Yosemite’s magic, that stays with you forever, is it’s sudden and monumental welcome. It’s like an over-zealous relative who hasn’t seen you in a while. Big hugs, cheek pinching, comments about how much you’ve grown, and a torrent of gushing that fills you with warmth.
You know it’s coming but you never fully anticipate the effect.
Yosemite’s approach is by way of tunnels cut through shear rock. These prevent the first time visitor from accurately anticipating the true moment of entry. Out you burst to a vista of incredible beauty and scenic splendor. Instantly you are captivated; there is nothing you can do about it. Relax, draw a deep breath, and release a sigh of satisfaction.
The Yosemite Valley is just a small portion of the park however given the time of year it
was all that was open. Imagine the reaction of those explorers who first came
across it. It must have certainly been quite a hallelujah moment.
Half Dome sits high at the far end of the valley flanked on either side by waterfalls. The floor is carpeted with a canopy of redwood trees. The Merced River, crystal clear and enticing, meanders through the valley center. A brush stroke of mother nature.
The granite rock of El Capitan rises straight up from the tree tops and escapes into the clouds. An iconic vista and deservedly so. If you are a rock climber the successful ascent of El Capitan is a glorious moment of pride, satisfaction, and accomplishment. A definite feather in the cap.
The road that skirts the valley is hidden from above making the view available today
much like the view that has always availed itself. Following the road as it tracks alongside the river never fails to provide opportunities at which to marvel.
The granite monoliths of El Capitan and Cathedral Rock tower overhead as you make
your way through the valley. I felt minuscule in comparison.
Yosemite on that first day was stunning and I was awestruck.
On day two the valley had recast herself and donned a brand new outfit. The night had brought a blanketing of snow and Yosemite flexed its beauty in a whole new way.
Our entrance today was from the south; climbing to a height of 6100 feet. The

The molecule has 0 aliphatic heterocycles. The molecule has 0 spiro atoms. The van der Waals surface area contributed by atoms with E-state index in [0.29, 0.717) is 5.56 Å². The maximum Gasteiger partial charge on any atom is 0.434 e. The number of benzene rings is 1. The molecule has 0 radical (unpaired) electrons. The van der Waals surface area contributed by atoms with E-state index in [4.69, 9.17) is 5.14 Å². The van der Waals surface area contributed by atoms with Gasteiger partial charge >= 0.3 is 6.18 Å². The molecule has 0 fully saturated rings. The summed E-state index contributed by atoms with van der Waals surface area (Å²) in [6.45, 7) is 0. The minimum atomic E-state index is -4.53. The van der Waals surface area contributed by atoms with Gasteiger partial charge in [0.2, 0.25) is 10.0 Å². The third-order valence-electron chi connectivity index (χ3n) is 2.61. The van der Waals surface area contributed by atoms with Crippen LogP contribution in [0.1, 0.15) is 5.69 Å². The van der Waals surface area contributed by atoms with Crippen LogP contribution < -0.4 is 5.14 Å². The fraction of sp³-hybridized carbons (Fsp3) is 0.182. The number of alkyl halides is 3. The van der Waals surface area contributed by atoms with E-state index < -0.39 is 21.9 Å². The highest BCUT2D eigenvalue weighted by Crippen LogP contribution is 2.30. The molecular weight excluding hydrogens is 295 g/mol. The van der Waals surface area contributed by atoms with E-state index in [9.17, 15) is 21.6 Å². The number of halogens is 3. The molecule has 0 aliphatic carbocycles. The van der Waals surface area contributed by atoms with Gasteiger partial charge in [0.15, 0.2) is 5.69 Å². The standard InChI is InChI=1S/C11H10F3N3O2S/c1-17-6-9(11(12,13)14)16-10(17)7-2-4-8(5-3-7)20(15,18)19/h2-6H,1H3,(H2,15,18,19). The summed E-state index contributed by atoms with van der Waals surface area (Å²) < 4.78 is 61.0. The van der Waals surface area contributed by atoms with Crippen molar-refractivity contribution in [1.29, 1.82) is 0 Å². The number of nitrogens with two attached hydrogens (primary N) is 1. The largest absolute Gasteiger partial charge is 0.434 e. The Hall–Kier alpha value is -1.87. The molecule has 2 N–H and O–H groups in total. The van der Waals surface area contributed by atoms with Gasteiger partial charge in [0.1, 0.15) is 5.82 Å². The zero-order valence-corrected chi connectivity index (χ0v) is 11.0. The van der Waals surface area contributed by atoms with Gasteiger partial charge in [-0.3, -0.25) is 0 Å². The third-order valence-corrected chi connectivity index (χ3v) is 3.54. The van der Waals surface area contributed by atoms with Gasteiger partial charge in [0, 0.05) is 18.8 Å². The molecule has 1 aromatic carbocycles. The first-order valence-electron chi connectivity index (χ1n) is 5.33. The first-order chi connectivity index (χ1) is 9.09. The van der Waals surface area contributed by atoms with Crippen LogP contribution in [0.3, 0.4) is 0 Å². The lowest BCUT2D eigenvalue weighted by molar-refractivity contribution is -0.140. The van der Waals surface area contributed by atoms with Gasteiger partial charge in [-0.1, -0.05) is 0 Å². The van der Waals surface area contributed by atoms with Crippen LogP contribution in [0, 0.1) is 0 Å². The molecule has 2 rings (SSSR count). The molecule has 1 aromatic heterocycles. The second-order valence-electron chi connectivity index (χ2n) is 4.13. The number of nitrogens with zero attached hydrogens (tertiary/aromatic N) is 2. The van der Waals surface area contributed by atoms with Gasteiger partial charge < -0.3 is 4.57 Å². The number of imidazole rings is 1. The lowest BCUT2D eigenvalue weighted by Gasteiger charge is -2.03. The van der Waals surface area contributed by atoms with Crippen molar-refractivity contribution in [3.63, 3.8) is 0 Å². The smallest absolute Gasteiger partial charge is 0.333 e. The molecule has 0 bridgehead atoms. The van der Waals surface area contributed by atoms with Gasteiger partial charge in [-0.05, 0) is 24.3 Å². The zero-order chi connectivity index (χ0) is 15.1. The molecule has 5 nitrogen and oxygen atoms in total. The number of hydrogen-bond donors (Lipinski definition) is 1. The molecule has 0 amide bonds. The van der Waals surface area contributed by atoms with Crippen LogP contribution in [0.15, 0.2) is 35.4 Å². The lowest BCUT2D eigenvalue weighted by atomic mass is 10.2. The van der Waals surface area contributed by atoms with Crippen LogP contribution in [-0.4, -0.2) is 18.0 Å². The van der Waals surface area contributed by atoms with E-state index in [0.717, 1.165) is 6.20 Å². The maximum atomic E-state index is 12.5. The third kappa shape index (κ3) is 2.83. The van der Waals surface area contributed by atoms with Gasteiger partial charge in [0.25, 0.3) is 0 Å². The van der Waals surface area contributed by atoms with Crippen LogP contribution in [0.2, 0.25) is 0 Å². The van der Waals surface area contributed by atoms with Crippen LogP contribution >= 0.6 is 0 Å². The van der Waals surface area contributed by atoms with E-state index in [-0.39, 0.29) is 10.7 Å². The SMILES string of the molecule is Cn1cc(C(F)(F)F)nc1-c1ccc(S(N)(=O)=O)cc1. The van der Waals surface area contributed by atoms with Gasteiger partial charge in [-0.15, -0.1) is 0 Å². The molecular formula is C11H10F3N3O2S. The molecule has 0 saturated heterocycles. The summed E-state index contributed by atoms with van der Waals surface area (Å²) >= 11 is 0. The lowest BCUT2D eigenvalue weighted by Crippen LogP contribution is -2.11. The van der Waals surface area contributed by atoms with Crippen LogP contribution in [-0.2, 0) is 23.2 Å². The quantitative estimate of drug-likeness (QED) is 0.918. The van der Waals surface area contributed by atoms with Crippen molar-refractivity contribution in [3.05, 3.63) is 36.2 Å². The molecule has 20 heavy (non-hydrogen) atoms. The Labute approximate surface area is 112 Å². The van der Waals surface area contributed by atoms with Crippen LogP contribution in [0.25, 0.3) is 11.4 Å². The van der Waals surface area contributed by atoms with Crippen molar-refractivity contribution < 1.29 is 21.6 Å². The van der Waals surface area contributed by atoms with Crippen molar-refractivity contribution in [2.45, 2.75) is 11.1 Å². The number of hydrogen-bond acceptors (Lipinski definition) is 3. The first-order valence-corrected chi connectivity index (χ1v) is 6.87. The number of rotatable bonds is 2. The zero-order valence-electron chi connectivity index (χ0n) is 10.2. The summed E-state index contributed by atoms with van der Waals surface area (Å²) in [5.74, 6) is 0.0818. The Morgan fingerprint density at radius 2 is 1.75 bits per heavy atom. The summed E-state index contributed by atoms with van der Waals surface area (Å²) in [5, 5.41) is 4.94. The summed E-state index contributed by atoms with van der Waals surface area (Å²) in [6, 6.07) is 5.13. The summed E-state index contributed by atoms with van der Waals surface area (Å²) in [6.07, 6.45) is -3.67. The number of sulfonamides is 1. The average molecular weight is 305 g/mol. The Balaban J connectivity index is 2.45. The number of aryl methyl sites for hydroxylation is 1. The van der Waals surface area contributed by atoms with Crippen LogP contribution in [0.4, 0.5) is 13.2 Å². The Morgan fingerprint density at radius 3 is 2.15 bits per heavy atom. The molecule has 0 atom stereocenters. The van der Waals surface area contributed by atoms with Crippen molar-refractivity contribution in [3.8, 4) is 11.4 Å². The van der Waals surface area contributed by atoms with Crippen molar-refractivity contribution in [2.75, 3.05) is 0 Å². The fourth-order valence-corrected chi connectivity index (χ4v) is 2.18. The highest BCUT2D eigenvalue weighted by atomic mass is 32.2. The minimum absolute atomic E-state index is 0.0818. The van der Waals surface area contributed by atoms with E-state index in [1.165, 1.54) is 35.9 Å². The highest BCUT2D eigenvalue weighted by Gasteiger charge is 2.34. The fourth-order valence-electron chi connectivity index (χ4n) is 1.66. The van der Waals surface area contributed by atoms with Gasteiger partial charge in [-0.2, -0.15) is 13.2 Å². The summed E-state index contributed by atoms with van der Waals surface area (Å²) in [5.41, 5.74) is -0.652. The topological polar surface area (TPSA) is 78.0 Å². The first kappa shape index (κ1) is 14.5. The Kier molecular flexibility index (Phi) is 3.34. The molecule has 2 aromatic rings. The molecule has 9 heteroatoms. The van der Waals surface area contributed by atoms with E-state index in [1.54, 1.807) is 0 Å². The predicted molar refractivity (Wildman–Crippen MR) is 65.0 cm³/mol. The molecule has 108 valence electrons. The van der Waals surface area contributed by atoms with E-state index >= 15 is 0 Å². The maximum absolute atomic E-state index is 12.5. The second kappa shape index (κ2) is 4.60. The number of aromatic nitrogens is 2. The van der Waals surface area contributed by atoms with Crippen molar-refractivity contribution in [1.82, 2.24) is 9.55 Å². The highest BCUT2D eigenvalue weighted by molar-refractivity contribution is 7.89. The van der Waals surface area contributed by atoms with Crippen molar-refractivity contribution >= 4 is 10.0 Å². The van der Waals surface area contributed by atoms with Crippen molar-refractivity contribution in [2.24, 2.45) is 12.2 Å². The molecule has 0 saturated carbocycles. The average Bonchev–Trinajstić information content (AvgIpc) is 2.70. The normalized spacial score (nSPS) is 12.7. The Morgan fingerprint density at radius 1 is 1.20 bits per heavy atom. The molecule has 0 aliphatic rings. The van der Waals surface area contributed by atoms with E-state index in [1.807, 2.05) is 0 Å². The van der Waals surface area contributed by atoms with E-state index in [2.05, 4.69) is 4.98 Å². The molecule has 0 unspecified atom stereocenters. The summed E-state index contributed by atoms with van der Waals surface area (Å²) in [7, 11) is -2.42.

weather at this altitude became dark and foreboding. Snow had fallen heavier here and we were concerned that tire chains would be necessary. Our hope was that the descent would bring with it a reprieve.
Traveling through the southern tunnel and out onto the valley floor brought with it a sky of blue. So deep and rich was this blue that cars had stopped all along the road to capture it on film.
Yosemite was dusted with pure white snow and capped by a perfectly contrasting sky of
We were driving the equivalent of a Smart car. Perhaps not the wisest choice for a road trip to the mountains at winters tail end but it’s what we had. The wheels were the size of bagels.
Watching the weather became important because even as we basked in the glory around us we knew that Yosemite had a micro-weather system that was fickle and could change drastically from hour to hour.
We parked our Tonka toy and set out on foot; following the river.
This is where the true magic of Yosemite takes over. There was no track. It was us, the river, the trees, the reeds, and the solitude. Surrounded by slate rock that soars to heights above 3000 feet.
You grasp just how insignificant you are in the whole scheme of things.
The weather did indeed alter its course and by 3:30pm we were high-tailing it out of the valley; looking to escape over the ridge like the family Von Trapp before being locked in by an unfriendly sky.
By this time the snow had melted, clouds loomed large, and “Chains Required” signs began to appear at the start of our escape route. By the time we got to 6100 feet it was once again white. As we passed by the summit we saw a man make a snowball the size of a football throw it as his daughter; she was only about five years old.
It landed right on the side of her head and dropped her to her knees. We gasped. She giggled with the resilience of a child who believes no-one saw, and began preparing her retaliation.
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